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Talking Points - Tax Reform

Talking Points

 Tax Reform Task Force Meeting – Layton 7-8-19

 Ronald Mortensen, CitizensForTaxFairness.org

 

  1. Utah’s Republican governors and legislators have a tax and spending problem.

    1. During the past 20 years, population increased by 45% and inflation by 44%.  However, the state budget, exclusive of federal funds, increased by 146%.  Add in federal funds and it’s up 160%.

    2. So state spending increased 3 times faster than population growth, 60% faster than population and inflation combined and roughly 2.6 times faster than median income which increased by 55%.

       

  2. Utah has a sales tax exemption problem.

    1. Exemptions extended to certain privileged, big businesses allow them to socialize their costs and privatize their profits by avoiding all sales and corporate income tax payments.

      1. For example, a privileged Utah company that manufactures Wigits pays no sales tax on business inputs.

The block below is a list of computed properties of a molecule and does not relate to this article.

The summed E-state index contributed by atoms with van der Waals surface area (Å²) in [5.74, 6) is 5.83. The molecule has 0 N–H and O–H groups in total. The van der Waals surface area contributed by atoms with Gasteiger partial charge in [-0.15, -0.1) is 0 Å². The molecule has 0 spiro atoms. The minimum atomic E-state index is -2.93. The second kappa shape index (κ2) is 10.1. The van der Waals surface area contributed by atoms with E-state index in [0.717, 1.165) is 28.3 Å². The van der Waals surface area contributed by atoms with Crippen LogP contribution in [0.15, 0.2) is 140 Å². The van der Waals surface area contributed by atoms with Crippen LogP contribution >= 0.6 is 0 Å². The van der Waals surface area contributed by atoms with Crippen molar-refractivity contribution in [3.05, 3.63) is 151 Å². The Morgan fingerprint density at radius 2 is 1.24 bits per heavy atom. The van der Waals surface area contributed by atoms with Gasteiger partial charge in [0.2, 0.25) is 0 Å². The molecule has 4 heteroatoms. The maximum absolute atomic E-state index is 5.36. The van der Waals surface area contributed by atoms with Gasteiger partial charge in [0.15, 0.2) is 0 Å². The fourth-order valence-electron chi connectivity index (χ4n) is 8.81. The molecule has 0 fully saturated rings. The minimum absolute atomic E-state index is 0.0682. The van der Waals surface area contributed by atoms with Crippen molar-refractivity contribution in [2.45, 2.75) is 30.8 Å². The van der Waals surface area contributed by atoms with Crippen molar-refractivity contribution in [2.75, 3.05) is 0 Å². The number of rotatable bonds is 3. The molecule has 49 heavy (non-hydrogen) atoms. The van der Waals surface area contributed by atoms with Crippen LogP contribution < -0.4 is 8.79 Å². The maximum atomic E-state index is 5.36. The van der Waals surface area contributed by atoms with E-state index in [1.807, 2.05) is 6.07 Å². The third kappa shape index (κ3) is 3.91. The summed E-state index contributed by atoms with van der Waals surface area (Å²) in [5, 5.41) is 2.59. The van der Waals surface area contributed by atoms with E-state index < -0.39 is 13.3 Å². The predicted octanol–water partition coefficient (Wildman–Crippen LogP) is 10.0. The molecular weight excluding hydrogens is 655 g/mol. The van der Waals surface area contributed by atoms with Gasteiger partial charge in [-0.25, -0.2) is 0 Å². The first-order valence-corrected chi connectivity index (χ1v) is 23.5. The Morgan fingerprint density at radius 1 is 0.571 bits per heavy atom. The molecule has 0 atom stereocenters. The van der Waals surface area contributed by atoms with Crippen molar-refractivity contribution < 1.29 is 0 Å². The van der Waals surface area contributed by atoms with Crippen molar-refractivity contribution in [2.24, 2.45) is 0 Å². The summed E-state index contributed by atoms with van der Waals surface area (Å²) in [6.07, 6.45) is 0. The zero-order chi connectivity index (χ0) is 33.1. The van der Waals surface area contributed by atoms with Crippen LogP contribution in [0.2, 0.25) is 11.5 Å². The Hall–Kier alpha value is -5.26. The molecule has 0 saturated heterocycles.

1. Thus, during the production process no sales tax is collected on any of the say, $500,000 in inputs.

        2. And when the completed the Wigit is sold out of state for $1,000,000 no Utah state sales tax is collected—a loss of over $60,000 in sales tax revenue.

        3. Likewise, the privileged business pays no income tax on revenue from the Wigits sold out-of-state.

      2. Therefore, low and middle-income earners along with small businesses are left to make up the tax losses.

         

  3. If you are determined to modernize the tax structure, then do something more than just rearranging the chairs on the Titanic.

    1. Implement the PowerBall and MegaMillion Lotteries so Utahns can buy lottery tickets without driving to Idaho or Wyoming.

      1. In addition to the revenue from ticket sales, a one billion dollar Utah winner would pay the state 50 million dollars in additional income tax.

    2. Consider legalizing and taxing online sports betting – a $300 billion business and Utahns already bet on sports.

    3. Require candidates for political office to pay a sales tax on all campaign donations that they take in.  The 2018, 4th Congressional District race would have brought in roughly $550,000 in sales tax revenue to the state ($9 million spent by both candidates--$5,786,427 Love, $3,384,890 McAdams).  The Salt Lake Mayoral race to date would have brought in $60,000.

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